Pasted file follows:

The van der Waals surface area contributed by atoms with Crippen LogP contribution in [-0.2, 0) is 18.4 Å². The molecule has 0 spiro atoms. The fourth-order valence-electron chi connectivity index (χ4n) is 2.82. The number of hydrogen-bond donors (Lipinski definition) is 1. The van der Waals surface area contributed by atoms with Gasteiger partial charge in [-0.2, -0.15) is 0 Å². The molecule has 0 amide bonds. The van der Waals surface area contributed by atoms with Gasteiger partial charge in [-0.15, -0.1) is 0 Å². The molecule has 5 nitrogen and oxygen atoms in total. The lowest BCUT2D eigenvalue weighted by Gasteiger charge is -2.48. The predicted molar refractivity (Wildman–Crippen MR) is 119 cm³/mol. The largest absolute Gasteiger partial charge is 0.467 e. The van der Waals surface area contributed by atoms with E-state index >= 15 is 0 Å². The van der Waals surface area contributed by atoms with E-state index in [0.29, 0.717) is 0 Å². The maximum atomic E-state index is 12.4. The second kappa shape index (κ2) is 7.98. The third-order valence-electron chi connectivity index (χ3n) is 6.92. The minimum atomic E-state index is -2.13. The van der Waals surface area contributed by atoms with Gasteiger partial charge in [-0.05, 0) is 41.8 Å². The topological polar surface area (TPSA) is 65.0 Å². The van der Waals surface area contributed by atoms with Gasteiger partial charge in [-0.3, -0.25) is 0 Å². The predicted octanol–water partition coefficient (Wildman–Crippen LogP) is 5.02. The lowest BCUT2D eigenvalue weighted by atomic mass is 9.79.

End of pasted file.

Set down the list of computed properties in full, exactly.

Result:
The van der Waals surface area contributed by atoms with Crippen LogP contribution in [-0.2, 0) is 18.4 Å². The molecule has 0 spiro atoms. The fourth-order valence-electron chi connectivity index (χ4n) is 2.82. The number of hydrogen-bond donors (Lipinski definition) is 1. The van der Waals surface area contributed by atoms with Gasteiger partial charge in [-0.2, -0.15) is 0 Å². The molecule has 0 amide bonds. The van der Waals surface area contributed by atoms with Gasteiger partial charge in [-0.15, -0.1) is 0 Å². The molecule has 5 nitrogen and oxygen atoms in total. The lowest BCUT2D eigenvalue weighted by Gasteiger charge is -2.48. The predicted molar refractivity (Wildman–Crippen MR) is 119 cm³/mol. The largest absolute Gasteiger partial charge is 0.467 e. The van der Waals surface area contributed by atoms with E-state index >= 15 is 0 Å². The van der Waals surface area contributed by atoms with E-state index in [0.29, 0.717) is 0 Å². The maximum atomic E-state index is 12.4. The second kappa shape index (κ2) is 7.98. The third-order valence-electron chi connectivity index (χ3n) is 6.92. The minimum atomic E-state index is -2.13. The van der Waals surface area contributed by atoms with Gasteiger partial charge in [-0.05, 0) is 41.8 Å². The topological polar surface area (TPSA) is 65.0 Å². The van der Waals surface area contributed by atoms with Gasteiger partial charge in [-0.3, -0.25) is 0 Å². The predicted octanol–water partition coefficient (Wildman–Crippen LogP) is 5.02. The lowest BCUT2D eigenvalue weighted by atomic mass is 9.79.